In the following week's English edition, CEO Ross Dunkley defended the article as "good journalism" and denied that he had been told to sack four editors. However, he did announce an editorial "reshuffle" and the creation of an Editorial Steering Committee to both "safeguard the company from conflict with the authorities" and "plan improvements and expansion".[18]

Arrest of Ross Dunkley[edit]

On 10 February 2011, Ross Dunkley, the founder and editor-in-chief of the weekly, was arrested and charged with breaching immigration law by assaulting a sex worker.[19] On 13 February 2011, after Dunkley's arrest, Dr. Tin Tun Oo of Swesone Media and Mr Bill Clough of Far Eastern Consolidated Media (FECM) were appointed as editors-in-chief of the Burmese and English language editions.[20]

Dunkley was released on bail on 29 March from Insein Prison after posting bail and was convicted on 30 June 2011, of assaulting the woman and breaching immigration laws and fined 100,000 kyats (around US$100 at the time).[21]

See also[edit]

References[edit]

  1. ^ Burma: Co-founder of Myanmar Times On Trial, Centre for Independent Journalism, 8 February 2005.
  2. ^ a b Is Australia's role in the Myanmar Times coming to an end? Crikey, 20 October 2005.
  3. ^ a b c Olszewski, Peter (2006) (paperback). Land of a Thousand Eyes: The Subtle Pleasures of Everyday Life in Myanmar. Allen & Unwin. ISBN 1-74114-507-4.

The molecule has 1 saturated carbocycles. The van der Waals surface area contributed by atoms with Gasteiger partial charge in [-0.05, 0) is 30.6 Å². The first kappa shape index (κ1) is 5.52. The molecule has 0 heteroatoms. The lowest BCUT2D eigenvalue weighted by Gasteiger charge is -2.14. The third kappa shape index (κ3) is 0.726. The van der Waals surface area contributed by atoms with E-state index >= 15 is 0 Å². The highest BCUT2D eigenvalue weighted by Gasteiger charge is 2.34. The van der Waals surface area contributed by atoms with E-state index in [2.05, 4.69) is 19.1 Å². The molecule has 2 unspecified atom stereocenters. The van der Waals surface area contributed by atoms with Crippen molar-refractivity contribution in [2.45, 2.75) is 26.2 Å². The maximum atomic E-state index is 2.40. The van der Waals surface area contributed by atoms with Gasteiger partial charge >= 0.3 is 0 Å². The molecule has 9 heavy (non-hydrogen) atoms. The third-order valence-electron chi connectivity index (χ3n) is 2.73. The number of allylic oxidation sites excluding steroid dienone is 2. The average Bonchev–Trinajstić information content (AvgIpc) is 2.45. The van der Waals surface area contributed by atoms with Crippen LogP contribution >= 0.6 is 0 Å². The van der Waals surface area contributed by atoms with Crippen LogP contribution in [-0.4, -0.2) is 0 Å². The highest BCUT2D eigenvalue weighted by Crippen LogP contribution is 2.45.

4. ^ Nan Tin Htwe and Jessica Mudditt (25 April 2013). "Prison release bittersweet for Sonny Swe". The Myanmar Times. Retrieved 26 April 2013. 
  5. ^ Uncertainty Surrounds Myanmar Times The Irrawaddy, 14 September 2005.
  6. ^ Myanmar Times on the Rocks after Share-Holder Pullout Mizzima, 15 September 2005.
  7. ^ a b Myanmar Times Carries "Killer Than Shwe" AdThe Irrawaddy, 24 July 2007.
  8. ^ La Pyae (21 January 2011). "Internal Power Struggle at Myanmar Times?". The Irrawaddy. Retrieved 20 March 2011. 
  9. ^ Burmese government suspends newspaper The Committee to Protect Journalists, 23 January 2008.
  10. ^ "Tycoon U Thein Tun buys majority share The Myanmar Times". The Myanmar Times. 3 March 2014. Retrieved 4 March 2014. 
  11. ^ "‘Myanmar Times’ to launch daily paper on March 9". The Myanmar Times. 9 February 2014. Retrieved 6 May 2016. 
  12. ^ "MCM prepares for expansion as founder hands over to new CEO". The Myanmar Times. 3 October 2014. Retrieved 6 May 2016. 
  13. ^ Australians invest in media project in Phnom Penh The Myanmar Times, 7 January 2008.
  14. ^ Surrend ad in Myanmar Times Surrend, Retrieved 15 December 2009.
  15. ^ Booby-trapped Myanmar Times a Best Seller The Irrawaddy, 25 July 2007.
  16. ^ Surrend defends Myanmar Times ad as fallout hits Rangoon Democratic Voice of Burma, 26 July 2007.
  17. ^ Myanmar Times banned for one week by censors Democratic Voice of Burma, 17 January 2008.
  18. ^ Comprehensive changes at The Myanmar Times The Myanmar Times, 21 January 2008.
  19. ^ Wai Moe (24 February 2011). "Dunkley Arrest Rocks Rangoon Media". The Irrawaddy. Retrieved 3 April 2011. 
  20. ^ "Management, editorial changes at Myanmar Consolidated Media". The Myanmar Times. 21 February 2011. Retrieved 25 August 2011. 
  21. ^ "Dunkley convicted, freed by Burma court". Democratic Voice of Burma. AFP. 30 June 2011. Retrieved 24 February 2012. 

External links[edit]